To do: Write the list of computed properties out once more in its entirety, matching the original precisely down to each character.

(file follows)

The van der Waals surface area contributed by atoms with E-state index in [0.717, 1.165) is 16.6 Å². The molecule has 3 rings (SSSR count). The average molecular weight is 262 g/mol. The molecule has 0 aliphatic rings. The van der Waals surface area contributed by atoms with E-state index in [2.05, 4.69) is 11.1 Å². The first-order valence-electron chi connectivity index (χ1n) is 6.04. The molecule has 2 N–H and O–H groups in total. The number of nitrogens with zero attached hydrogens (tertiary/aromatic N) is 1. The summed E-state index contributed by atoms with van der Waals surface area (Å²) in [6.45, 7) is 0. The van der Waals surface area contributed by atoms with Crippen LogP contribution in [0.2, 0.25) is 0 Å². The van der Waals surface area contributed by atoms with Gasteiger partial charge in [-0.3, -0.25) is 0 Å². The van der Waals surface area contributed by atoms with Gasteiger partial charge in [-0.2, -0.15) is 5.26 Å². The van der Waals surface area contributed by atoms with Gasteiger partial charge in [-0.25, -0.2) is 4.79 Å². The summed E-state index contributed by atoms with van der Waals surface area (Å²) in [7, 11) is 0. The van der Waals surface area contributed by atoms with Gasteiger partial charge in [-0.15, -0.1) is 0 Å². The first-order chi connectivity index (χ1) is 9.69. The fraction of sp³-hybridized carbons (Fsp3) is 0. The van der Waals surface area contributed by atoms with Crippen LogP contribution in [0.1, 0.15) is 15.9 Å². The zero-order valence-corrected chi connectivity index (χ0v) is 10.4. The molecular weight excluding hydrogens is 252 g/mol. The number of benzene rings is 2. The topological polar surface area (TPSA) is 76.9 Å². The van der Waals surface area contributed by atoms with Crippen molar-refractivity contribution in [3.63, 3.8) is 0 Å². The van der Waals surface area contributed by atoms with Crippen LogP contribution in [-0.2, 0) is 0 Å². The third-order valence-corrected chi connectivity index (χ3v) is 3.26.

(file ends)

The van der Waals surface area contributed by atoms with E-state index in [0.717, 1.165) is 16.6 Å². The molecule has 3 rings (SSSR count). The average molecular weight is 262 g/mol. The molecule has 0 aliphatic rings. The van der Waals surface area contributed by atoms with E-state index in [2.05, 4.69) is 11.1 Å². The first-order valence-electron chi connectivity index (χ1n) is 6.04. The molecule has 2 N–H and O–H groups in total. The number of nitrogens with zero attached hydrogens (tertiary/aromatic N) is 1. The summed E-state index contributed by atoms with van der Waals surface area (Å²) in [6.45, 7) is 0. The van der Waals surface area contributed by atoms with Crippen LogP contribution in [0.2, 0.25) is 0 Å². The van der Waals surface area contributed by atoms with Gasteiger partial charge in [-0.3, -0.25) is 0 Å². The van der Waals surface area contributed by atoms with Gasteiger partial charge in [-0.2, -0.15) is 5.26 Å². The van der Waals surface area contributed by atoms with Gasteiger partial charge in [-0.25, -0.2) is 4.79 Å². The summed E-state index contributed by atoms with van der Waals surface area (Å²) in [7, 11) is 0. The van der Waals surface area contributed by atoms with Gasteiger partial charge in [-0.15, -0.1) is 0 Å². The first-order chi connectivity index (χ1) is 9.69. The fraction of sp³-hybridized carbons (Fsp3) is 0. The van der Waals surface area contributed by atoms with Crippen LogP contribution in [0.1, 0.15) is 15.9 Å². The zero-order valence-corrected chi connectivity index (χ0v) is 10.4. The molecular weight excluding hydrogens is 252 g/mol. The number of benzene rings is 2. The topological polar surface area (TPSA) is 76.9 Å². The van der Waals surface area contributed by atoms with Crippen molar-refractivity contribution in [3.63, 3.8) is 0 Å². The van der Waals surface area contributed by atoms with Crippen LogP contribution in [-0.2, 0) is 0 Å². The third-order valence-corrected chi connectivity index (χ3v) is 3.26.